Natalie Portman is done with the manic pixie dream girl trope


Natalie Portman has seen firsthand what happens to women in Hollywood, and she’s 100 percent over it.

Appearing in her first feature film at the age of 12 — The Professional dropped in 1994 when she was only 13 — Natalie Portman had no choice but to endure the flood of comments that men (usually complete strangers much older than her) were making about her and her body.

So she changed who she was to change their perspective. But mostly, she did it to keep herself safe from predators and threats. It was the only way she knew how to stand up for herself then. She was, I’ll repeat, 13.

“Serious Natalie” took over. And it would be years before she would find her voice again.

Young actresses face certain expectations, Portman told Elle — they are expected to be “someone else’s idea of how a young woman should behave.” And this usually extends into adulthood, when women’s roles written and directed by men often portray women as everything they aren’t in real life.

But you won’t see Portman acting as any man’s manic pixie dream girl anymore, not even in her grand return to the Marvel Cinematic Universe in 2021.

The MPDG — the shallow, uninteresting female character who only exists to drive the male lead’s story forward — is problematic for both men and women, creating unrealistic expectations on both sides. Men expect to always play the hero — both onscreen and off — and women expect to play the sidekick. The forgettable supporting role.

Portman is determined to continue portraying female characters whose presence extends beyond the screen — who viewers continue to think about long after the movie ends; someone who is memorable because she is relatable.

“I’m into women who are interesting to watch because they’re as confusing, and confused, as we are,” the actress explained. “… That’s my favorite character to play: the one who messes up, but you understand what’s going on to make her do that.”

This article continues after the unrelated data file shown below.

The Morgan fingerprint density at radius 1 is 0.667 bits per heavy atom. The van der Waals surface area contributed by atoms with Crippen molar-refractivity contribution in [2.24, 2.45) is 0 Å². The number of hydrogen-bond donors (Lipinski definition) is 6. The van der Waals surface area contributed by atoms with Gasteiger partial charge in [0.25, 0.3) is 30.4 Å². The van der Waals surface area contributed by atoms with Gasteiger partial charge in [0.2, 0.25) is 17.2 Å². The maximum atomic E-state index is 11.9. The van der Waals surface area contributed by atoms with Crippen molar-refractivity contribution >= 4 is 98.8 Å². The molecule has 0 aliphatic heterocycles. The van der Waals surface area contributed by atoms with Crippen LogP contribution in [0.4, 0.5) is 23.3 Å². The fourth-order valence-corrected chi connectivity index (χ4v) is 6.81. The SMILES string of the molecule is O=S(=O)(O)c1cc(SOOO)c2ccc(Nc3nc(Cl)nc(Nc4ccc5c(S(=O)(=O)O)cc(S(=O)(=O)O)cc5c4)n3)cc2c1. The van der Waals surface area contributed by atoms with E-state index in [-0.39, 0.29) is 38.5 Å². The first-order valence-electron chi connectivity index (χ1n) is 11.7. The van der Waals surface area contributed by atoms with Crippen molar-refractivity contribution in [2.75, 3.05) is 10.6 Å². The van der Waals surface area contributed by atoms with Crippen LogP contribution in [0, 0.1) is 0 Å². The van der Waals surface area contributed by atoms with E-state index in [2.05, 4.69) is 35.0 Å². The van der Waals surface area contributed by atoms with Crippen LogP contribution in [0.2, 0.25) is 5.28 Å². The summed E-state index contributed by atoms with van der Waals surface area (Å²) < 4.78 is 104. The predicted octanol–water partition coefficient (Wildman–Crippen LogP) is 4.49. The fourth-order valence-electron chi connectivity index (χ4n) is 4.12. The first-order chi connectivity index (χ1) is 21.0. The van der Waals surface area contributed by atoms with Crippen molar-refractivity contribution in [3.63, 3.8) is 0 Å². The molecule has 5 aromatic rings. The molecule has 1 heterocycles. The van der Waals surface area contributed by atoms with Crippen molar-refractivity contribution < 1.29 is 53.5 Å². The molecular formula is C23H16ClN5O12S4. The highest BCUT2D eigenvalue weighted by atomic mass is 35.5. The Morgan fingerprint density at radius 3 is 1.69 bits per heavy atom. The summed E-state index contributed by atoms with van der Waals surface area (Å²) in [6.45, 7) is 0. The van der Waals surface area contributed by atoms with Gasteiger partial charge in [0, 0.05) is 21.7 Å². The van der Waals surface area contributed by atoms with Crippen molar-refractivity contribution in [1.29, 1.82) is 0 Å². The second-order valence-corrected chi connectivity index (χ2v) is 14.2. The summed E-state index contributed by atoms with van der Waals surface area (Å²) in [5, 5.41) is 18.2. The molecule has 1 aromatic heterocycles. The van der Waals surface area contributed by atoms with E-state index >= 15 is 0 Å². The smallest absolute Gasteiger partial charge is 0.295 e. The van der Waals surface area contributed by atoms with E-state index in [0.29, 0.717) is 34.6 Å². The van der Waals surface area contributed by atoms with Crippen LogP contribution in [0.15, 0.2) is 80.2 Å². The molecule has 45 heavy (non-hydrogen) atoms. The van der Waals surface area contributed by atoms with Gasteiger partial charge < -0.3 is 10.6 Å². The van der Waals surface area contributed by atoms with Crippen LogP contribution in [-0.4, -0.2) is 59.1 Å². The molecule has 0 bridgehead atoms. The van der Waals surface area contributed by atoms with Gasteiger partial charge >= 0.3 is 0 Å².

Black Swan was only the beginning of Portman’s migration into roles written through a feminist lens. As time has progressed, her career has thrived despite the usual obstacles facing women in Hollywood. She has taken on the likenesses of women such as Jackie Kennedy and Lucy Cola. And she’s soon to take on the role of Thor in a way fans of the MCU haven’t seen before. (And she’s going to absolutely crush it.)

She’s also doing everything she can to advocate for women outside of the roles she accepts as well. While she once shied away from making friends in the industry, she now depends on her fellow actresses to maintain a support system for all involved.

“If we don’t talk to each other, we can’t share, we can’t get information, we can’t get angry and organize together,” she said. “It’s actually really important to talk.”

Speaking of organizing, can we talk about her speech at the 2018 Women’s March for a second? Specifically the part where she calls out the double standard allowing men to speak and act freely without consequence while women are reprimanded for every word that comes out of their mouths and every gesture they make, every outfit they wear, every character they play?

Watch Portman’s full Women’s March speech here:

“Maybe men can say and do whatever they want,” she said, “but women cannot. The current system inhibits women from expressing our wants, desires, and needs.”

And she’s going to be one of an army of women in the industry who are going to change that, one role at a time. Instead of behaving like the woman everyone expects her to be, as her 13-year-old self was forced to do for safety reasons, she’s going to continue speaking out against the atrocious ways men treat women.

Others will continue to rally behind her, and slowly but truly, change will happen. And maybe it all starts with the way women are written for the big screen — and everywhere else.

“I’ve seen a real change [in the industry] since I was 20,” she said. “But not a total change; you still see those roles of just being a dream girl or whatever some person wants you to enact.”

Movies, books, TV shows — they don’t need more “manic pixie dream girls.” We’ve had enough of those. We’re tired of men dominating writing and directing roles, simply because most men don’t know how to write women the way women know how to write women.

Women need to see themselves onscreen and in books and other media — who they really are, not the versions of themselves men would rather see.

It’s time for the manic pixie dream girl trope to end.

Next. Natalie Portman playing Mighty Thor is everything we never knew we needed. dark

Who’s the first manic pixie dream girl character that comes to mind? How would you rewrite her story today?